Novel PROTAC has a two-front improvement

Proteolysis-targeting chimeras or PROTAC are a promising type of protein-degrader drugs that mediate the breakdown of specific intracellular proteins. PROTAC can be a part of cancer therapies by mediating the elimination of proteins that participate in cancer formation and proliferation. However, one of the main challenges of PROTAC has been its limited ability to accumulate inside cells.

How PROTAC works. PROTAC molecules are made of two parts: one (pink triangle) binds to the target protein and the other (lilac square) connects with the enzyme ubiquitin ligase. A chemical linker joins the two parts. Formation of a ternary complex (target protein-PROTAC-E3 ligase) results in the tagging of the target protein with ubiquitin groups, which leads to the target’s degradation in the proteasome. Image courtesy of the Wang lab.

Dr. Jin Wang, associate professor of pharmacology and chemical biology and of molecular and cellular biology at Baylor College of Medicine, and his colleagues at Baylor and other institutions have been working on improving PROTAC’s ability to degrade target proteins inside cells.

Dr. Jin Wang

Drawing from their years of expertise in the fields of organic chemistry and chemical biology, they experimented with different chemical binders to determine how they affected PROTAC’s efficacy. Serendipitously, they discovered that a specific type of chemistry can enhance PROTAC’s intracellular accumulation.

Making an improved PROTAC   

“PROTACs are molecules made of two parts: one binds to the target protein and the other links to the enzyme ubiquitin ligase. The two parts are joined by a chemical linker,” said Wang.

Once PROTAC binds to its target protein and the ubiquitin ligase, the ligase will attach ubiquitin groups to the surface of the target protein, which tags it for degradation by the proteasome inside the cell.

Dr. Wen-Hao Guo
Dr. Xiaoli Qi

The researchers worked with a well-known target of PROTAC, the enzyme Bruton’s tyrosine kinase (BTK). They used different types of chemical linkers – reversible noncovalent, reversible covalent, and irreversible covalent – to construct PROTACs that targeted BTK.

“When we compared the different constructs in their ability to degrade BTK, we were excited to discover that the cyano-acrylamide-based reversible covalent chemical binder significantly enhanced the intracellular accumulation and target engagement of PROTACs, much better than the others,” said co-first author Dr. Wen-Hao Guo, a postdoctoral associate in the Wang lab.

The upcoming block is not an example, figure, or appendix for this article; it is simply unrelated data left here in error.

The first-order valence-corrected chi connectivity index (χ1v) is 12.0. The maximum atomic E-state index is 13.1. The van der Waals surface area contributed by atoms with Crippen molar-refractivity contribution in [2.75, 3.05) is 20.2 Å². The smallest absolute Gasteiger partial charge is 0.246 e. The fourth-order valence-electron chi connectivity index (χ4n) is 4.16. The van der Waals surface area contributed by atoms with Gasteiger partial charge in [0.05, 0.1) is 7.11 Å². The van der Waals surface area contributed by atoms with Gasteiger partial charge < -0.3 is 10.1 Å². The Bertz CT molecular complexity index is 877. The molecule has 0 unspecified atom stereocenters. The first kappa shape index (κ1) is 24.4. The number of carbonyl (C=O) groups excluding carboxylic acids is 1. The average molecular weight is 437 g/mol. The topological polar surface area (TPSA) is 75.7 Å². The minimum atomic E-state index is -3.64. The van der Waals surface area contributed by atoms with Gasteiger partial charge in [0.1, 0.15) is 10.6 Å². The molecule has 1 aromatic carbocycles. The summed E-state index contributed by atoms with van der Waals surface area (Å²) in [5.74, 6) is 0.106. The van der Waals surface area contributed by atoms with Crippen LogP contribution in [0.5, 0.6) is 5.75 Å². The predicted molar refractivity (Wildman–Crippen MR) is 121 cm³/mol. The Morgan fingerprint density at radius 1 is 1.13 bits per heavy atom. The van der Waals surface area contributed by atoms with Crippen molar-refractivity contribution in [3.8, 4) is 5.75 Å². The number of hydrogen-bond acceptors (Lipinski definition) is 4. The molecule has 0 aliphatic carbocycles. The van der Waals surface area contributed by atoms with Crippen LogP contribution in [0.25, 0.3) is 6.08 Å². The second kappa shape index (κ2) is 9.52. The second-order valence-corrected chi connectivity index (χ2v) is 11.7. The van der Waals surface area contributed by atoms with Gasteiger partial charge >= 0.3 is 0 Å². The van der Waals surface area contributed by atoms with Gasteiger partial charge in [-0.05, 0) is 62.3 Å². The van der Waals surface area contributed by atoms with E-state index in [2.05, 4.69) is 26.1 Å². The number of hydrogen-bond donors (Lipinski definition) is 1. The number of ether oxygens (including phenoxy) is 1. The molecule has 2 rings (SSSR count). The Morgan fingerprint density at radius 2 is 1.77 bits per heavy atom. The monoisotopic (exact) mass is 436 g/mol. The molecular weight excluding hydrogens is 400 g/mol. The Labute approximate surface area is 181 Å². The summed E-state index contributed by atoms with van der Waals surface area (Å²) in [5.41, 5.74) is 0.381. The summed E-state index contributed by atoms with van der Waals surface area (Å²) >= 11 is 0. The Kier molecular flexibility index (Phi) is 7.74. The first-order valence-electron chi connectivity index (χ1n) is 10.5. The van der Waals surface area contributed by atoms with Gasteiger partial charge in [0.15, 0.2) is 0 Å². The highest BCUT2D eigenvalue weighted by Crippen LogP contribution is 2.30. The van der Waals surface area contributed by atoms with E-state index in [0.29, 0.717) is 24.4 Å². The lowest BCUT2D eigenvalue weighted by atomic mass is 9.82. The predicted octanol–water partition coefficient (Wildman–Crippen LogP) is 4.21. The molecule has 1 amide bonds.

“Furthermore, we developed RC-1, a reversible covalent BTK PROTAC that was effective as both a BTK inhibitor and degrader,” said co-first author Dr. Xiaoli Qi, assistant professor in pharmacology and chemical biology at Baylor. “This represents a novel mechanism of action for PROTACs.”

The novel PROTAC has a two-front improvement: enhanced intracellular accumulation and more effective protein knockdown.

“Our work suggests the possibility that this strategy to improve PROTACs can be applied to target other molecules for clinical applications in the future,” Wang said.

This exciting discovery led to a recently funded research grant from the National Cancer Institute (NCI) scored at top one percentile.

Find all the details of this study in the journal Nature Communications.

Other contributors to this work include Xin Yu, Yang Liu, Chan-I Chung, Fang Bai, Xingcheng Lin, Dong Lu, Lingfei Wang, Jianwei Chen, Lynn Hsiao Su, Krystle J. Nomie, Feng Li, Meng C. Wang, Xiaokun Shu, José N. Onuchic, Jennifer A. Woyach and Michael L. Wang. The authors are affiliated with one or more of the following institutions: Baylor College of Medicine, The University of Texas MD Anderson Cancer Center-Houston, University of California-San Francisco, Rice University, Massachusetts Institute of Technology and The Ohio State University-Columbus.

This work was supported in part by National Institute of Health (R01-GM115622 and R01-CA250503), Core Facility Support Award from the Cancer Prevention Research Institute of Texas (RP160805), Baylor College of Medicine and Howard Hughes Medical Institute. The National Science Foundation (Grants PHY- 2019745 and CHE-1614101), the Welch Foundation (Grant C-1792), a Cancer Prevention and Research Institute of Texas (CPRIT) Scholarship in Cancer Research and the Proteomics Core (sponsored by NIH P30 CA030199) supported work at the Center for Theoretical Biological Physics.

 

By Ana María Rodríguez, Ph.D.

 

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